Please Don’t Hack Your Tesla Model S – You Might Forever Void Your Warranty


Tesla Model S Interior

Tesla Model S Interior

“Your Tesla Model S has been temporarily disabled due to detected hacking”

“Please contact Tesla customer service for further details.”

That’s likely the next over-the-air update you’ll receive if you attempt to hack your Model S as some tech-savvy owners are currently trying to do.

Tesla Logo

Tesla Logo

It would be irresponsible for us to describe here how a Tesla Model S can be hacked via an Ethernet networking port.

Instead, we’ll focus on the end result.

Tesla will recognize that you’ve attempted to hack the Model S and you’ll receive a warning.  Continue on and you’ll see that Tesla can detect what you’re doing within the network.  Take it too far and Tesla will kindly ask you to stop what you’re doing or risk voiding your warranty.

As a connected car, Tesla could see this hacking as potentially affecting the safety of the vehicle.  If so, Tesla could zip out an over-the-air-update that shuts down the Model S until it’s returned to its un-hacked condition, which would likely require a Tesla tech who will empty your wallet in the process of returning your Model S to its factory condition.

Moral of the story: Don’t hack your Tesla Model S.  You’re risking a lot for what? The ability to watch YouTube videos on the go?  Enjoy your Model S the way Tesla intended it to be.

Source: DragTimes

Categories: Tesla


Leave a Reply

34 Comments on "Please Don’t Hack Your Tesla Model S – You Might Forever Void Your Warranty"

newest oldest most voted

At most I see them sending an OTA that wipes whatever changes you made and locks down the OS to prevent this. I don’t see them blocking your car from operating as I’m pretty sure that’s not legal. Even with a voided warranty, the manufacturer does not have the right to prevent you from using the device.

Tesla has the legal responsibility to prevent tampering to maintain the safe operation of their vehicles. The proper operation of the onboard computer is critical to its safe and predictable functioning. They have every right to prevent misuse of their product, even after the sale.

If you ignore their warning and continue using the vehicle in unintended ways– you forfeit any rights as a consumer. Pretty simple.

Just wait till the approved vehicle app system is in place for developers… Sheesh.

If you’ve purchased the product it’s yours. If you elect to void the warranty the costs are on you. To say that a manufacturer can destroy your purchase because you don’t comply with their terms (modifiable by them AFTER your purchase) is theft of your purchase. Take a cell phone the service provider can deny you service but they cannot brick your phone. The phone maker cannot do either.

What they can do is refuse to service the product OR charge a lot more to do the service and only then restore it to a functional state.

This mindset that the manufacturer owns the product and can control it’s use when it has SOLD the product is not correct.

When you purchase any complex product that contains proprietary intellectual property that is required for its normal functioning, the buyer customarily agrees to be bound by certain restrictions during the course of “ownership”.

Voiding the agreed upon restrictions; like reverse engineering, unauthorized software modification, duplication, etc., and the consequences that can occur if such an incident has been documented to have occurred– are legally binding for both parties and actionable: even long after the sale. That’s the point of specifying such conditions for continued use… Tesla has every right to exercise their user agreement, if it feels it must act on known violations of it.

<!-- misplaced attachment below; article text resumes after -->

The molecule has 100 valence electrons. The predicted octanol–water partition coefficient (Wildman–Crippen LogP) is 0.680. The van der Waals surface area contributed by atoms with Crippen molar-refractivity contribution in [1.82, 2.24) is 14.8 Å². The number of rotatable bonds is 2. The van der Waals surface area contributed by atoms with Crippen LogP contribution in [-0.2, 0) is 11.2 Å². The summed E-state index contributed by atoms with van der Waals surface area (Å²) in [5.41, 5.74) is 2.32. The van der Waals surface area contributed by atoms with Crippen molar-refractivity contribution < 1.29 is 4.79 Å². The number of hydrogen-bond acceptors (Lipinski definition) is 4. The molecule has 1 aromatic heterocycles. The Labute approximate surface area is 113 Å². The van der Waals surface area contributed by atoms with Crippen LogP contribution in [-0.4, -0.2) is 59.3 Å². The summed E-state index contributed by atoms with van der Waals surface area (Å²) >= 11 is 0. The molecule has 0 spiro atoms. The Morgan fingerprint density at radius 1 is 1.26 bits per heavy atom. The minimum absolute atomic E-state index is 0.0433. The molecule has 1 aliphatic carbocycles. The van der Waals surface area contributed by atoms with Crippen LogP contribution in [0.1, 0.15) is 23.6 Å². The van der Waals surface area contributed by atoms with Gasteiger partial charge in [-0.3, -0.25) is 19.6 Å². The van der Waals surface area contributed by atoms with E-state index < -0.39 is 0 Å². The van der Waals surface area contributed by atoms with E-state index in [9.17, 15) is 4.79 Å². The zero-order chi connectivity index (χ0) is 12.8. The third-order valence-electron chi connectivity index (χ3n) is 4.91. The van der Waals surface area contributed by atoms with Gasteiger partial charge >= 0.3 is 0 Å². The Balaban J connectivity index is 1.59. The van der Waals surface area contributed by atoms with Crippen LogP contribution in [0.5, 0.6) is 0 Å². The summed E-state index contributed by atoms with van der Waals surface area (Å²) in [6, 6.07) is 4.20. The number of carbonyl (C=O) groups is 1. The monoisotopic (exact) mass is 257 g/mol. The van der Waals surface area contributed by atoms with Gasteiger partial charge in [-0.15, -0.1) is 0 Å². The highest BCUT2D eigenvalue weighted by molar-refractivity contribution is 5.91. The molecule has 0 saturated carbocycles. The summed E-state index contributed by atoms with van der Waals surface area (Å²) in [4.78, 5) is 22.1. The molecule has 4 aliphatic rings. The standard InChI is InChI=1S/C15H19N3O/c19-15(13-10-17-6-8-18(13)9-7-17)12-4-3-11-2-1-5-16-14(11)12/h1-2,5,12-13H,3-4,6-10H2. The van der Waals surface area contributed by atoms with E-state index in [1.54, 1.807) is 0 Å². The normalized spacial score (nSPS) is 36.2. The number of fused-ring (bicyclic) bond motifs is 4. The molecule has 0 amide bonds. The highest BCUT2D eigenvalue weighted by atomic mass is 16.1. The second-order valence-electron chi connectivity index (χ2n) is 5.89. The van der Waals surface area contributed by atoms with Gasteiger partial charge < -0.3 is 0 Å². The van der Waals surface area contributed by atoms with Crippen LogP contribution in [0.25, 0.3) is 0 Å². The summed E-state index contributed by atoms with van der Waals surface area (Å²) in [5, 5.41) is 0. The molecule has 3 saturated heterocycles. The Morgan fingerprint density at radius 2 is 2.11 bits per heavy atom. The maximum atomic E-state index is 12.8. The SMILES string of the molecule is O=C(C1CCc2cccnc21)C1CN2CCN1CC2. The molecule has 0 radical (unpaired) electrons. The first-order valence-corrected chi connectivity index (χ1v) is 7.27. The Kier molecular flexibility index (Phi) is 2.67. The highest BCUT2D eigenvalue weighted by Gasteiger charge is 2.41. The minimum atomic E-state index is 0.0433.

Reverse engineering is not illegal and in fact is protected under law.

Not in regards to closed source software, which is the business model Tesla uses.

So what you’re saying is that Honda has a ” legal responsibility to prevent tampering to maintain the safe operation of their vehicles” whenever it sees a civic slammed on cut springs and wheels so far out of camber that it can’t stop in an emergency?

Honda better get busy policing US roads! LOL


“you forfeit any rights as a consumer”
Forfeiting your rights as a consumer and having the manufacturer completely disable your device/car are two completely different things. I have never seen a case where “hacking” led to the manufacturer remotely disabling a device. The most they can do is refuse to service your device or charge you extra to do it.

There’s also the fact the infotainment OS that is being “hacked” is independent of the car functions. That means even if Tesla disables the infotainment system, the car can still be driven.

I do wish that Tesla would listen up as they have a reputation for doing so. I wish they would understand that there are plenty of owners who would feel that the car is too restrictive. The Model S’ computer is literally compared to an ordinary computer, but it doesn’t behave like one truly. Tesla should really allow some tinkering and flexibility into its products if they want to satisfy even more owners and reviewers.

No, they shouldn’t. They are selling a car, not a computer.

40Kw/h to 60Kw/h unlock hack. How many would go for it.

They can try but they can’t hurt me

LOL only the nerds

hacking is dumb

Hacking, and the independent spirit of innovation it embodies, helped kick off the computer revolution that you currently enjoy (though probably only to watch cat videos).

Hacking is not dumb. You, on the other hand…

Hacking has been used as a means to find weaknesses in software so that those weaknesses can be fixed. Hacking has probably kept your identity from being stolen several times already.

Neither Ubuntu, nor Linux, nor Firefox are the property of Tesla.
Their software licenses explicit allow hacking.

I see a huge GPL violation by Tesla.